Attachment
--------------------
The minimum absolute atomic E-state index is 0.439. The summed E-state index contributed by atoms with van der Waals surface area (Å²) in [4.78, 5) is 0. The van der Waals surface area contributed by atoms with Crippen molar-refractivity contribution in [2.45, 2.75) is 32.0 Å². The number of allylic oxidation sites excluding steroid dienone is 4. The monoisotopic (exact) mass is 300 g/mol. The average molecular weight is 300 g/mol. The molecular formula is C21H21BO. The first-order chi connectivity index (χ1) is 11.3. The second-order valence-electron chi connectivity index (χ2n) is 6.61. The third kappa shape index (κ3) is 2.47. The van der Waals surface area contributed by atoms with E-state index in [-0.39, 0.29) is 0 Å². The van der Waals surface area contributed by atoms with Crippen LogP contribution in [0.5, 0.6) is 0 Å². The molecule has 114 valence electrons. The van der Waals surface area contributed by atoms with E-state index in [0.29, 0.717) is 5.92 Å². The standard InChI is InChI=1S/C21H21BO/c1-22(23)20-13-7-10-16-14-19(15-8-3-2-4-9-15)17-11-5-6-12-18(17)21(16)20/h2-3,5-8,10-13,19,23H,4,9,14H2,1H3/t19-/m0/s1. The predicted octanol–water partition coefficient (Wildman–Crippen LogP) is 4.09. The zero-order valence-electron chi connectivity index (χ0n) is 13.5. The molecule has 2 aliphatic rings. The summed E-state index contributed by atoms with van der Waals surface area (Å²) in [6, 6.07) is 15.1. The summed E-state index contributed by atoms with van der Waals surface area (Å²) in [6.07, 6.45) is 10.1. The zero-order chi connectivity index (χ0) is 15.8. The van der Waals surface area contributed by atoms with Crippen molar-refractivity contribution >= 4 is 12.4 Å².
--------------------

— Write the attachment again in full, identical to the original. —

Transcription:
The minimum absolute atomic E-state index is 0.439. The summed E-state index contributed by atoms with van der Waals surface area (Å²) in [4.78, 5) is 0. The van der Waals surface area contributed by atoms with Crippen molar-refractivity contribution in [2.45, 2.75) is 32.0 Å². The number of allylic oxidation sites excluding steroid dienone is 4. The monoisotopic (exact) mass is 300 g/mol. The average molecular weight is 300 g/mol. The molecular formula is C21H21BO. The first-order chi connectivity index (χ1) is 11.3. The second-order valence-electron chi connectivity index (χ2n) is 6.61. The third kappa shape index (κ3) is 2.47. The van der Waals surface area contributed by atoms with E-state index in [-0.39, 0.29) is 0 Å². The van der Waals surface area contributed by atoms with Crippen LogP contribution in [0.5, 0.6) is 0 Å². The molecule has 114 valence electrons. The van der Waals surface area contributed by atoms with E-state index in [0.29, 0.717) is 5.92 Å². The standard InChI is InChI=1S/C21H21BO/c1-22(23)20-13-7-10-16-14-19(15-8-3-2-4-9-15)17-11-5-6-12-18(17)21(16)20/h2-3,5-8,10-13,19,23H,4,9,14H2,1H3/t19-/m0/s1. The predicted octanol–water partition coefficient (Wildman–Crippen LogP) is 4.09. The zero-order valence-electron chi connectivity index (χ0n) is 13.5. The molecule has 2 aliphatic rings. The summed E-state index contributed by atoms with van der Waals surface area (Å²) in [6, 6.07) is 15.1. The summed E-state index contributed by atoms with van der Waals surface area (Å²) in [6.07, 6.45) is 10.1. The zero-order chi connectivity index (χ0) is 15.8. The van der Waals surface area contributed by atoms with Crippen molar-refractivity contribution >= 4 is 12.4 Å².